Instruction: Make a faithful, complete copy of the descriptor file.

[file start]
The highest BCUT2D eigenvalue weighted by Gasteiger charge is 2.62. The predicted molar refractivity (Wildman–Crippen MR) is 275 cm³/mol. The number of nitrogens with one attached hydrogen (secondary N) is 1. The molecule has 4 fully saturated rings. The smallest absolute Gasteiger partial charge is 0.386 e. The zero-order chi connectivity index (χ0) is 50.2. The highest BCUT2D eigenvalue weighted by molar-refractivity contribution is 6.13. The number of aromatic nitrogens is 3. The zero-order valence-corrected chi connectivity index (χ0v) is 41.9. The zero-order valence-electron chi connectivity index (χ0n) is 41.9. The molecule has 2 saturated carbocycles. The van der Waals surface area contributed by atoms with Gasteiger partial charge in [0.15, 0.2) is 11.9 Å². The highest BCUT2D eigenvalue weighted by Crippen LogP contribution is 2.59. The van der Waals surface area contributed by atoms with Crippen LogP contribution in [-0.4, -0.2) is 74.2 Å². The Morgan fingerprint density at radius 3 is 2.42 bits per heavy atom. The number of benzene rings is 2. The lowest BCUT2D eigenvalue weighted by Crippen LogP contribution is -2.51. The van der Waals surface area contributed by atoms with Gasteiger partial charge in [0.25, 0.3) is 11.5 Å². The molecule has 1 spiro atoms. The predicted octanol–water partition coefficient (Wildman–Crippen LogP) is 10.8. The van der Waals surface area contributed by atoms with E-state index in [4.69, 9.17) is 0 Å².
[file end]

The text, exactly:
The highest BCUT2D eigenvalue weighted by Gasteiger charge is 2.62. The predicted molar refractivity (Wildman–Crippen MR) is 275 cm³/mol. The number of nitrogens with one attached hydrogen (secondary N) is 1. The molecule has 4 fully saturated rings. The smallest absolute Gasteiger partial charge is 0.386 e. The zero-order chi connectivity index (χ0) is 50.2. The highest BCUT2D eigenvalue weighted by molar-refractivity contribution is 6.13. The number of aromatic nitrogens is 3. The zero-order valence-corrected chi connectivity index (χ0v) is 41.9. The zero-order valence-electron chi connectivity index (χ0n) is 41.9. The molecule has 2 saturated carbocycles. The van der Waals surface area contributed by atoms with Gasteiger partial charge in [0.15, 0.2) is 11.9 Å². The highest BCUT2D eigenvalue weighted by Crippen LogP contribution is 2.59. The van der Waals surface area contributed by atoms with Crippen LogP contribution in [-0.4, -0.2) is 74.2 Å². The Morgan fingerprint density at radius 3 is 2.42 bits per heavy atom. The number of benzene rings is 2. The lowest BCUT2D eigenvalue weighted by Crippen LogP contribution is -2.51. The van der Waals surface area contributed by atoms with Gasteiger partial charge in [0.25, 0.3) is 11.5 Å². The molecule has 1 spiro atoms. The predicted octanol–water partition coefficient (Wildman–Crippen LogP) is 10.8. The van der Waals surface area contributed by atoms with E-state index in [4.69, 9.17) is 0 Å².